MR. LIPKIND: There are a bunch there.

Advance rates and loan-to-value are pretty comparable concepts. Sixty percent debt and 40% equity is probably the right zip code. In some instances, we can stretch leverage closer to the 75% you referenced. In other instances, for older assets or assets with more noise and color to them, it is probably closer to 50-50. That said, 40% is where I would peg the typical equity check.

In terms of sizing, it is six to six and a half times EBITDA. However, the actual figure will be very asset specific. When asset valuations fall back to historically normal levels, I think we will see deals closer to three, three and a half to four times EBITDA, certainly for older thermal assets. Some of the renewables should also be able to pierce through the six and half times EBITDA.

All of this is asset specific. Again, the theme I touched on is there is differentiation in terms of asset quality and asset types. There is strong interest in lending

to ESG projects. I would not say that for traditional power projects, six and a half times is where we see financings.

In terms of repayment, that one depends on the credit quality and asset type, as well. In a couple of recent deals we did at the end of the year, we saw 75+% repayment over the life of the loan. Investors in older thermal assets are looking for closer to full repayment. For traditional power, we see 50+% and really closer to 100% repayment in recent deals.

Project Bonds

MR. MARTIN: Max, thank you for that. Let's move to John Anderson at Manulife and project bonds.

Project bonds are long-term fixed-rate loans. The loan tenor may be as long as 30+ years. The rates are fixed for the full duration. The loans are made at a spread above current 10-year Treasury bond yields. That rate is 1.9% as of this morning.

John Anderson, a year ago you said contracted projects were clearing at spreads of about 175 to 190 basis points over Treasuries. That translated into a coupon rate of around 3%. Where are rates today?

MR. ANDERSON: The change since last year is the increase in the Treasury yield. The spread above that yield has remained unchanged and is still 175 to 190 basis points for long-term, long-tenor, investment-grade financing. That translates into an overall coupon of 3.65% to 3.80%.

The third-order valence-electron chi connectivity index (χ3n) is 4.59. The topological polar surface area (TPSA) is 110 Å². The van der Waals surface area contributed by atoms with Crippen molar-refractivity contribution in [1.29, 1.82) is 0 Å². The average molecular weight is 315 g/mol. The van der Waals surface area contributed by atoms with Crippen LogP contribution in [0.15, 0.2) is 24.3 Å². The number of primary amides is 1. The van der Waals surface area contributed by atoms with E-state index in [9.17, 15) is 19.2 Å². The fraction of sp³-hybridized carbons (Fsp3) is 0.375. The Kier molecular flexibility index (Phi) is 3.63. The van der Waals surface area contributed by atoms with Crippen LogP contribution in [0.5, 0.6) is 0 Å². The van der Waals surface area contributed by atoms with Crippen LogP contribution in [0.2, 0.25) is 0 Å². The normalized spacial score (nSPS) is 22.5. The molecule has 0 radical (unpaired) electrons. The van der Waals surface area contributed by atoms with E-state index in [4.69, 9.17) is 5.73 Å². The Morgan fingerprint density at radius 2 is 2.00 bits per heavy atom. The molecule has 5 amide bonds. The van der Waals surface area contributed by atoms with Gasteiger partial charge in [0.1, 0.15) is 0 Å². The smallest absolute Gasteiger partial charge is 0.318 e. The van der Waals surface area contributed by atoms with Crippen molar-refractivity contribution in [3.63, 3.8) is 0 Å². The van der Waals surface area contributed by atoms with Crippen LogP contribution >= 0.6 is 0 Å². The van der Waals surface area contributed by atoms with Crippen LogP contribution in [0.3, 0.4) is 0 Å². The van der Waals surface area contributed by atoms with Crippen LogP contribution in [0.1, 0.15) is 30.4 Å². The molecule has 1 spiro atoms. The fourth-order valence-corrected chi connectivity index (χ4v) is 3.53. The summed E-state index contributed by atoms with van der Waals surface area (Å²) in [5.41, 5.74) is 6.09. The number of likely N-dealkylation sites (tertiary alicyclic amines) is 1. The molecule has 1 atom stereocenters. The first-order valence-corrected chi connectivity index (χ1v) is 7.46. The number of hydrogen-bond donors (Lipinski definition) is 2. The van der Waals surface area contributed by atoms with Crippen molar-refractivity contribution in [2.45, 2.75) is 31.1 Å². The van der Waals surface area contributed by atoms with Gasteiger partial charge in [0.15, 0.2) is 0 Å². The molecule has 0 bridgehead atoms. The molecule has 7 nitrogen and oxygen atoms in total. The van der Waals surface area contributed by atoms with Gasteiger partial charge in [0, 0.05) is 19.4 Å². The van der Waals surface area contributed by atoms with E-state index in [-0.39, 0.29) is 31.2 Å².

MR. MARTIN: We heard figures for bank and term loan B debt in the power sectors, including the transaction volumes last year. Do you have any sense of the size of the project bond market in the US power sector?

MR. ANDERSON: What Ralph Cho described as down by 10% for bank loans sounds right for project bonds. I triangulate in that the broad project bond market had another record year this past year. Our volumes were up over 2020. There is a ton of investor demand. You put on top of that the energy transition is accelerating, so that helps supply.

More investors care about renewable energy because they made public commitments to move their portfolios to net-zero carbon by 2040. Adding zero carbon wind, solar and hydroelectric is a great way to do that.

There is keen interest from across the debt spectrum. Borrowers have good options in the bank market, the leveraged loan market and the bond market. Which way do they want to go? What duration of loan are they looking for? We tend to do our best work when people want to lock in long, cheap money. That is where we end up being the best answer.

MR. MARTIN: I was going to say with inflation looking likely to increase, you would think there would be increased interest among borrowers in long-term, fixed-rate debt. Is there any evidence of that as we head into the new year?

MR. ANDERSON: We are not seeing treasurers say that is the reason. We are talking about civil construction projects that are on the drawing board where local authorities are seeing a 20% increase in total cost based on what has happened with supply chains, labor shortages and everything else.

Getting your cost to capital locked in for a long period of time might be really attractive for a lot of people this year.

MR. MARTIN: Let's talk about how large a loan one needs to make it worthwhile to look at project bonds. You are a direct lender. You don't do syndicated deals in the public market. I think you have said in the past that direct loans can be as small as $25 to $50 million. Syndicated project bonds really need to be at least $250 million to make it worth the effort. I know we have heard in the past that B loans can be as small as $225 to $250 million.

Have any of these metrics changed?

MR. ANDERSON: Those remain good numbers. As you say, we lend from our own book. We don't arrange syndicated financings, although we will participate. We will work on something as small as $50 million. A lot of people will do something like $25 to $50 million if they think it will lead to repeat business.

To get a good syndication, you are going to need to do at least $250 million. You can get together two, three or four direct lenders if you want to do something in that range and don't want to take the time to do a broadly syndicated loan.

You have a lot of options depending on project size. You can see projects easily clear more than $1 billion with a good roster of lenders ready to support them.

MR. MARTIN: Can you give us a sense for the types of deals in the power sector you saw project bonds being used last year?

MR. ANDERSON: It is where people want to go long. We have worked on loans that were as long as 40 years, depending on revenue visibility. An example is hydroelectric projects. Those assets can frequently have 100-year performance lives with proper maintenance.